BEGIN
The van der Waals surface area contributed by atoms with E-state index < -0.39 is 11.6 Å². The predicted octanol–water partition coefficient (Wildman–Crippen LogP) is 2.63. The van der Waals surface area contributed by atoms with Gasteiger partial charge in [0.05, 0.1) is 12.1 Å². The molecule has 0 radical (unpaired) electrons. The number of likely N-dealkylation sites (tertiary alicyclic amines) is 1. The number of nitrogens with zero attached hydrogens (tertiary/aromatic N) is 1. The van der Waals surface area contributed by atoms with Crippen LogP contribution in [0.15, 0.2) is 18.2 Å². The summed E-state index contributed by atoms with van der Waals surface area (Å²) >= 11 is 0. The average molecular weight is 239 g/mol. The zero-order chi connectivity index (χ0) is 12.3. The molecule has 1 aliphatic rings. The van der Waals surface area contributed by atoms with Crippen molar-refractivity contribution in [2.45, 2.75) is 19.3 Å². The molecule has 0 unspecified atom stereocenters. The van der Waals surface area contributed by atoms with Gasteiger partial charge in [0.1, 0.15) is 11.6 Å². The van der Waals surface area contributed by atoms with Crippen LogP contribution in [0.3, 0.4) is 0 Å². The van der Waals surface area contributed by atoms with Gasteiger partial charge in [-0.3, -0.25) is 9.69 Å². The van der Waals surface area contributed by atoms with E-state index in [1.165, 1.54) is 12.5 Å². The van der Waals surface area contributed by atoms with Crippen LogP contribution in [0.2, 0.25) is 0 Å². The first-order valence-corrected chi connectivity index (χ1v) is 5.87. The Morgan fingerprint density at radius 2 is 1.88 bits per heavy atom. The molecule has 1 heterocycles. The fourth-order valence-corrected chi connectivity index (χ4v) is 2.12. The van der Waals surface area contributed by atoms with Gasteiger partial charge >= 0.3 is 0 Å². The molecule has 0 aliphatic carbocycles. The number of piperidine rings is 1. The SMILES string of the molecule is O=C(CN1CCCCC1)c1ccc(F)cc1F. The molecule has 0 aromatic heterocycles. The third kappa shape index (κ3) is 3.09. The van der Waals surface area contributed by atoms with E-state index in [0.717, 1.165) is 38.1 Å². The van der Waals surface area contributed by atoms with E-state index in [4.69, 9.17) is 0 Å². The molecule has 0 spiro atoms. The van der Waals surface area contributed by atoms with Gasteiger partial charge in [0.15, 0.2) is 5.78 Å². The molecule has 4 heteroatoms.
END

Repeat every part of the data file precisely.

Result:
The van der Waals surface area contributed by atoms with E-state index < -0.39 is 11.6 Å². The predicted octanol–water partition coefficient (Wildman–Crippen LogP) is 2.63. The van der Waals surface area contributed by atoms with Gasteiger partial charge in [0.05, 0.1) is 12.1 Å². The molecule has 0 radical (unpaired) electrons. The number of likely N-dealkylation sites (tertiary alicyclic amines) is 1. The number of nitrogens with zero attached hydrogens (tertiary/aromatic N) is 1. The van der Waals surface area contributed by atoms with Crippen LogP contribution in [0.15, 0.2) is 18.2 Å². The summed E-state index contributed by atoms with van der Waals surface area (Å²) >= 11 is 0. The average molecular weight is 239 g/mol. The zero-order chi connectivity index (χ0) is 12.3. The molecule has 1 aliphatic rings. The van der Waals surface area contributed by atoms with Crippen molar-refractivity contribution in [2.45, 2.75) is 19.3 Å². The molecule has 0 unspecified atom stereocenters. The van der Waals surface area contributed by atoms with Gasteiger partial charge in [0.1, 0.15) is 11.6 Å². The van der Waals surface area contributed by atoms with Crippen LogP contribution in [0.3, 0.4) is 0 Å². The van der Waals surface area contributed by atoms with Gasteiger partial charge in [-0.3, -0.25) is 9.69 Å². The van der Waals surface area contributed by atoms with E-state index in [1.165, 1.54) is 12.5 Å². The van der Waals surface area contributed by atoms with Crippen LogP contribution in [0.2, 0.25) is 0 Å². The first-order valence-corrected chi connectivity index (χ1v) is 5.87. The Morgan fingerprint density at radius 2 is 1.88 bits per heavy atom. The molecule has 1 heterocycles. The fourth-order valence-corrected chi connectivity index (χ4v) is 2.12. The van der Waals surface area contributed by atoms with Gasteiger partial charge >= 0.3 is 0 Å². The molecule has 0 aliphatic carbocycles. The number of piperidine rings is 1. The SMILES string of the molecule is O=C(CN1CCCCC1)c1ccc(F)cc1F. The molecule has 0 aromatic heterocycles. The third kappa shape index (κ3) is 3.09. The van der Waals surface area contributed by atoms with E-state index in [0.717, 1.165) is 38.1 Å². The van der Waals surface area contributed by atoms with E-state index in [4.69, 9.17) is 0 Å². The molecule has 0 spiro atoms. The van der Waals surface area contributed by atoms with Gasteiger partial charge in [0.15, 0.2) is 5.78 Å². The molecule has 4 heteroatoms.